The Portuguese established trading stations in equatorial Africa. These trading stations financed slave hunts in the African West coast. After each trading station met its quota, the slaves were loaded in ships bound to the New World. The slaves were chained by groups. The women were not separated from the men. They were fed once every two days. Water was available but insufficient in quantity. After the ships loaded ‘the cargo’ in Cuba, they were then sold in plantations.
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In his narrative, Equiano wrote that slaves working outside plantations were treated cruelly. Most of them suffered severe punishments like the so-called ‘iron muzzle.’ Some slaves had their tongues cut so that they would not experience the punishment. Fear ruled the minds of slaves. Indeed, even Equiano thought that the eyes of paintings followed him – a sign of psychological condescending. In his narrative, Equiano admitted of attempting to wash his color.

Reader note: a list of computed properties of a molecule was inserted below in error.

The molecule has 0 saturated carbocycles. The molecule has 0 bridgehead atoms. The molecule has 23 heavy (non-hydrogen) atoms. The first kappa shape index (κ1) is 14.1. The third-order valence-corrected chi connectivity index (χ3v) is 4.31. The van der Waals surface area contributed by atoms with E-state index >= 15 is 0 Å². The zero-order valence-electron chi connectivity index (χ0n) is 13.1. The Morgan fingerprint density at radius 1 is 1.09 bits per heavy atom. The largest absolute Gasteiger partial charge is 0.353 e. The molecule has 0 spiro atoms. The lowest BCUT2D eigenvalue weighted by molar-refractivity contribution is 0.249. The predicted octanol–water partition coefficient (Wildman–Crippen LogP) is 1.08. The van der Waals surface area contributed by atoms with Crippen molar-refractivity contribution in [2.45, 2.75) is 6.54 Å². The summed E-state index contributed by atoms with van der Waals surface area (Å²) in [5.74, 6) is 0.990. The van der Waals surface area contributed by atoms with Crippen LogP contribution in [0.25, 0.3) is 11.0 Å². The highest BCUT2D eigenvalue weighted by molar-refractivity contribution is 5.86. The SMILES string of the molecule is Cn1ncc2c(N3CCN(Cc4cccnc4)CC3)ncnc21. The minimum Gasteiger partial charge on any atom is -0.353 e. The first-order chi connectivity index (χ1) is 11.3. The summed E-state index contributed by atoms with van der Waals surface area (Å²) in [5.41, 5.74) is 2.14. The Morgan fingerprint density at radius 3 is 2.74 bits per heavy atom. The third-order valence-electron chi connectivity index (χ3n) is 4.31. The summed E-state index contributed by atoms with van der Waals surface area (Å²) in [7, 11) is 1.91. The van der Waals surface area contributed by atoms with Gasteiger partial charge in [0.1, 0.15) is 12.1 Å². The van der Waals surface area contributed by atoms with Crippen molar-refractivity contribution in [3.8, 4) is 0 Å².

The children were loaded in a special compartment of the ships. The infants were attached to their mothers while older children were cast into the ‘tunnel.’ Child slaves had little value in the plantations and even in private homes. Slave traders found it necessary to separate the children prior to the shipment. However, in Cuba, child slaves were preferred in private homes.
The slaves at St. John could only hope for a greener pasture in the New World, far from violence and cruelty. However, this was an empty dream because the New World was a cruel world – a wall which destroy the human soul and reinforce the ideals of slavery.See More on Slave, Trade